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Two Rockaway Artists shows focus on bodies, idols

There are few things more lonesome than Fort Tilden on a cold and rainy afternoon — even the flocks of geese and starlings look downtrodden. Fortunately, “To Our Idols” and “Bodies of Work,” the two exhibits now on view at the fort’s Rockaway Artists Alliance, brought a much appreciated physical and emotional warmth. Both sTudios 6 and 7 were well attended despite the weather. Wine and sushi platter, cookies and little cakes were served.

“To Our Idols” is the exhibit in sTudio 6 and features artists’ tributes to people who influenced them. The first painting you see is “Keef” by Geoff Rawling, an oil on canvas of Keith Richards, looking much better than he does in real life. Jerry Glick has three enthusiastic paintings of boxers: “Carmen Basilio Fighting Tony DeMarco,” a painting that Basilio autographed, and portraits of Marvin Hagler and Roy Jones Jr. Glick also has an affectionate painting of a young Frank Sinatra.

Larisa Lavina’s idol isn’t a person but a landscape, an evocative painting called “Memories of My Homeland,” while Martha Killian has “Reagan,” a watercolor showing the former president during his B-movie days, with a horse. She also has the moving “Veteran’s Way,” “WWII Memorial” and “Where Eagles Soar.” She also wrote a poem to go with the latter.

Ralph Petagna has “Idol #4,” a photograph of a man with, it seems, his young son, and “Idol #2,” a photograph of Jesse Jackson. His other idol photograph, whose title the writer didn’t catch because she didn’t want to trip over someone’s sleeping Newfoundland, was another photo of a young child — if this little person was one of Petagna’s idols, it was touching.

Down the wall was Karen Newringer’s acrylic of a young woman called “Annahir,” which is Rihanna spelled backwards. Next to the portrait Newringer writes that she admires the pop singer for her voice and that she “walked away from an abusive relationship.”

Daniella Sessa has a portrait of Nine Inch Nails in concert, a dreamlike scene looked at from above and to stage right, and Igor Guschin has an acrylic of St. George slaying the dragon, painted after an Orthodox icon.

Dina Kaliko, who was the writer’s tour guide for a while, has three interesting digital photos of her idols: Albert Einstein, Wayne Gretsky and Andy Warhol. The writer wondered where she’d gotten the photos until Dina explained that she took them at Madame Tussaud’s wax museum — they look amazingly lifelike. She’d taken hundreds of photos, she said, and couldn’t say why these affected her.

Dan Guarino, a long time member of RAA, has a stunning photo, “Vigilance,” of the dramatically lit head of the Statue of Liberty. The low angle at which the shot was taken makes her look especially fierce and yes, vigilant. His poem “Those People” should be quoted at length:

I sat

on

Plymouth Rock

and

wondered

what

this country would be

if

we let in

a whole lot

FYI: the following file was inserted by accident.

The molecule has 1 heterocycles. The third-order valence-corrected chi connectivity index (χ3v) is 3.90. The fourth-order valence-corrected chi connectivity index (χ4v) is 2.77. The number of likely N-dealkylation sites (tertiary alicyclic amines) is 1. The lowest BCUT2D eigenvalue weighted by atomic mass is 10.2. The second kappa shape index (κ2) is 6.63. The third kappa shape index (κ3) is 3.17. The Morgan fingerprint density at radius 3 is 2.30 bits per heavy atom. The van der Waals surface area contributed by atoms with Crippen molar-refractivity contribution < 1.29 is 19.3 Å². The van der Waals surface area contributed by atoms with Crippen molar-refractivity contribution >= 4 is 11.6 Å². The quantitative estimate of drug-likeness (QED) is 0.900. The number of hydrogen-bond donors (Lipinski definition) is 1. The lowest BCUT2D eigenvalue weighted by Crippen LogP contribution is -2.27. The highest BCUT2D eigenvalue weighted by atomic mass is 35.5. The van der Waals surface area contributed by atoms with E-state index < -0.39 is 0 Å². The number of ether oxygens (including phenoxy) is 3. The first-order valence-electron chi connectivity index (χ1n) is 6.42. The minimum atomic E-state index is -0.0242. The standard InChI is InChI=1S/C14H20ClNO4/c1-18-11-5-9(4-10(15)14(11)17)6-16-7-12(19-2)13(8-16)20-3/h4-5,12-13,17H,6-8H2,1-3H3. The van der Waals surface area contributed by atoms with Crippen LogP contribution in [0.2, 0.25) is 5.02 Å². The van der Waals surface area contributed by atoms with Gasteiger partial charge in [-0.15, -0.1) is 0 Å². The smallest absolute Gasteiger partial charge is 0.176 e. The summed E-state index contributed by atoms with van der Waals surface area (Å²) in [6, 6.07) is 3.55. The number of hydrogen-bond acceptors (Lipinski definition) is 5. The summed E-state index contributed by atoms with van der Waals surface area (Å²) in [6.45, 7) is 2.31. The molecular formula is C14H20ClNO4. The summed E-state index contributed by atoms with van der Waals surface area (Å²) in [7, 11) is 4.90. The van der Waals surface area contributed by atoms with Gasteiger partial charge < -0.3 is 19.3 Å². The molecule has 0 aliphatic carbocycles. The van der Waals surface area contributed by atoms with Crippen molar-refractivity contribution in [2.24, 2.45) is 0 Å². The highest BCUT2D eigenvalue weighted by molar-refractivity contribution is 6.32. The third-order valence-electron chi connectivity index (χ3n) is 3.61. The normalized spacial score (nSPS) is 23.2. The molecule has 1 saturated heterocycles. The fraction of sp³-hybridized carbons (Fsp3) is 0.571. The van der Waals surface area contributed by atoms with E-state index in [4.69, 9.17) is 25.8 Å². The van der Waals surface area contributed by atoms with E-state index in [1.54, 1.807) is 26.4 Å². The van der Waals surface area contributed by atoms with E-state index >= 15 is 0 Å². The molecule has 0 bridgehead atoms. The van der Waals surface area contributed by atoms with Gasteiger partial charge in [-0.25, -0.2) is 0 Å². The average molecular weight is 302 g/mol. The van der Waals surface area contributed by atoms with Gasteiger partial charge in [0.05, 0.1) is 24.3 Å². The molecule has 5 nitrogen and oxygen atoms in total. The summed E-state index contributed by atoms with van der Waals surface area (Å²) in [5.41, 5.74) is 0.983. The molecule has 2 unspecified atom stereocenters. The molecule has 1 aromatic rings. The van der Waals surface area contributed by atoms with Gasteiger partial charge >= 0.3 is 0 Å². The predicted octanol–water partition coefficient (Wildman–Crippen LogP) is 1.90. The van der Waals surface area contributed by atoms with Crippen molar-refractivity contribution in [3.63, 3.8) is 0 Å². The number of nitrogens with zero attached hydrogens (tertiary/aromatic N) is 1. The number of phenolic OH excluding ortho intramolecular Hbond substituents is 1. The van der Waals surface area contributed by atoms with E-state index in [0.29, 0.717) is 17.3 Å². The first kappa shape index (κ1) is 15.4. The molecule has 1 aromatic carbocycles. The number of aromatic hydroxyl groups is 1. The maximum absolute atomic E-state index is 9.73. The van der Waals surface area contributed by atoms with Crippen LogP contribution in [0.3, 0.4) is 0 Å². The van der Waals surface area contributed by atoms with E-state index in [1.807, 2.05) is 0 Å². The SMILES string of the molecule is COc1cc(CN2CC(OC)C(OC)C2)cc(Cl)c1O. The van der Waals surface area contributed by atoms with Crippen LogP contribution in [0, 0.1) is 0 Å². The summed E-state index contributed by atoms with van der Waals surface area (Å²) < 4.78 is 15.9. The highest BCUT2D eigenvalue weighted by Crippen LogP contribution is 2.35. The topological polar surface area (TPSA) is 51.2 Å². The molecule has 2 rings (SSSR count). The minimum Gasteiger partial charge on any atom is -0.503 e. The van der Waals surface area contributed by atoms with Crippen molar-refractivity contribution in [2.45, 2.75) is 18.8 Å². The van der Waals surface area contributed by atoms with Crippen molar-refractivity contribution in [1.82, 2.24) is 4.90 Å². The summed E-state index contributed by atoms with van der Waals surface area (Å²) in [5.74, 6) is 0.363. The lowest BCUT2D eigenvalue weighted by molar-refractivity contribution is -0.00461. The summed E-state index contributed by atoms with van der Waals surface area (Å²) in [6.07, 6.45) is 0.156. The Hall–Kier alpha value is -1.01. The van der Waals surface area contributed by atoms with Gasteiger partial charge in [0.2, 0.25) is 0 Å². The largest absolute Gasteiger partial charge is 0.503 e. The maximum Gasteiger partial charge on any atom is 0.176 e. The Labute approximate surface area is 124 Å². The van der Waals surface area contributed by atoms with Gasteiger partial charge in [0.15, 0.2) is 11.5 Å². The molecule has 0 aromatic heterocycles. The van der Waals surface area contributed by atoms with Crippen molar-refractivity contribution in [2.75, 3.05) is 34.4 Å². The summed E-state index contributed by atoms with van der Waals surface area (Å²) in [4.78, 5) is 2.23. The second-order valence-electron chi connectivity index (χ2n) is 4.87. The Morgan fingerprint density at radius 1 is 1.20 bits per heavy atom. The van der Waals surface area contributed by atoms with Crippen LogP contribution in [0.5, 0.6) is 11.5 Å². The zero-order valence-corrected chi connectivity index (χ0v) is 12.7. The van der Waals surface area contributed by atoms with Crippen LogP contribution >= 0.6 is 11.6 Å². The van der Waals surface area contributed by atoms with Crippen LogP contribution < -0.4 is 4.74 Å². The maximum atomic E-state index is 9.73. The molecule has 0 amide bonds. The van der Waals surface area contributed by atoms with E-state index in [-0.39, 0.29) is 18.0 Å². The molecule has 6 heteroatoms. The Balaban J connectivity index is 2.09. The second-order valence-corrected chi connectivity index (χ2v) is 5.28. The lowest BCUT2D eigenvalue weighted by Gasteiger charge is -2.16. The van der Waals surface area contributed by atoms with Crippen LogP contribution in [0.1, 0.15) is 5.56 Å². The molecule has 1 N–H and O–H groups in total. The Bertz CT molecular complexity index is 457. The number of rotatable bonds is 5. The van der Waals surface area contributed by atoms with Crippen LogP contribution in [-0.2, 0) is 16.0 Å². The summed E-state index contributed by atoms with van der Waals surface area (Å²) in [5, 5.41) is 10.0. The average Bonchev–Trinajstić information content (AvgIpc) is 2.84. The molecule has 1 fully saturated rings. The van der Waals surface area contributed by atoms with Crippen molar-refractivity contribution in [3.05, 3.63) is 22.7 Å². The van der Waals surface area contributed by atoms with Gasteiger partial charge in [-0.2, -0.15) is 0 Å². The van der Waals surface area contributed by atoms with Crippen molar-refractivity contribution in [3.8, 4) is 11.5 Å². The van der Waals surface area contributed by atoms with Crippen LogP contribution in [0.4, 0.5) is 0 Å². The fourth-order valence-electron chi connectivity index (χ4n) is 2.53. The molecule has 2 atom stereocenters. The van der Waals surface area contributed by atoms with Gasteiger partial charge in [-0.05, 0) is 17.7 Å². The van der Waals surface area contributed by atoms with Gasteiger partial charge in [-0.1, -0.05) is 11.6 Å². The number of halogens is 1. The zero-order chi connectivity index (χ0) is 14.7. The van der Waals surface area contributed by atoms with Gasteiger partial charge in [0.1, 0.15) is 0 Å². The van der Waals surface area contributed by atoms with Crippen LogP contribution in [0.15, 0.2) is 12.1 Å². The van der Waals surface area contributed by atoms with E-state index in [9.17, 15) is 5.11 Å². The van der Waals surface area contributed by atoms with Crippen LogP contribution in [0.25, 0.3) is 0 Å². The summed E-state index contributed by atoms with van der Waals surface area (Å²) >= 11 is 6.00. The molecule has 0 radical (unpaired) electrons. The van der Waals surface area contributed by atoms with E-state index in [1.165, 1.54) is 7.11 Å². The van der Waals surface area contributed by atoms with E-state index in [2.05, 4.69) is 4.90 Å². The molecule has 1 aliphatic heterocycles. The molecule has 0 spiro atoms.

of people from

different

places

with all their

different

ways ...

Maureen McGuire has a painting of her grandmother and her dog, “Suzie Slane and Spot.” In it an old lady stands in a yard with her dog with chickens and ducks around them. The chickens have beautiful plumage, the ducks are white. Behind them all are well-tended bushes and a hay rick. All seems growing and fertile. And Dan Guarino returns with “Sir Paul McCartney and Me (I was taking the picture)” which is a straightforward photo of Macca and his guitar. Next to it is a framed, well-composed list of “Those Who ... Shaped me,” from Thomas Edison to Lon Chaney(!).

Back at the front of the room are MaryAnn McEvoy’s “Quilting UFOs” and “Rocky,” which seems to be a portrait of a face in colored markers.

“Bodies of Work” is next door in the much larger sTudio 7, whose improvement has been spectacular. Once an unheated barn, it now has central heating — thank goodness — a library, dark room, classroom, and will have a kitchen where new board member Sophia Skeans will teach children to make marzipan. Beautiful russet tile had been put down on the floor just that day.

The works are, of course, about bodies. There are nudes but only a few of them are mildly erotic, and these, like Yuri Yurov’s giclee “Smoke” are tastefully so. Jonas Mienak’s “Highway Two” is a gouache featuring a bunch of cops and their motorcycles, and his “Mummers” and “Mermaid Parade” are huge crowds depicted in swirls of intense colors.

Geoff Rawling’s “Sanctuaries” is another one of his works celebrating the female form — in this one a nude woman who might be out of ancient Egypt sits with her black cat. A red heart has been painted or tattooed in the small of her back.

On a less comfortable note, “One Foot At a Time,” is an assemblage of Audrey Irwin’s photos and X-rays of a foot afflicted with hammertoe and the operation to fix it. One hopes it wasn’t her foot, because the photos look mighty painful.

But overall, the other exhibits weren’t! “To Our Idols” and “Bodies of Work” will be up through April 3.

If You Go

“To Our Idols” and “Bodies of Work”

When: March 13-April 3

Where: Rockaway Center for the Arts, Fort Tilden, Gateway National Recreation Area, Rockaway

Contact: RockArt116@aol.com 718-474-0861

Web site: www.rockawayartistsalliance.org

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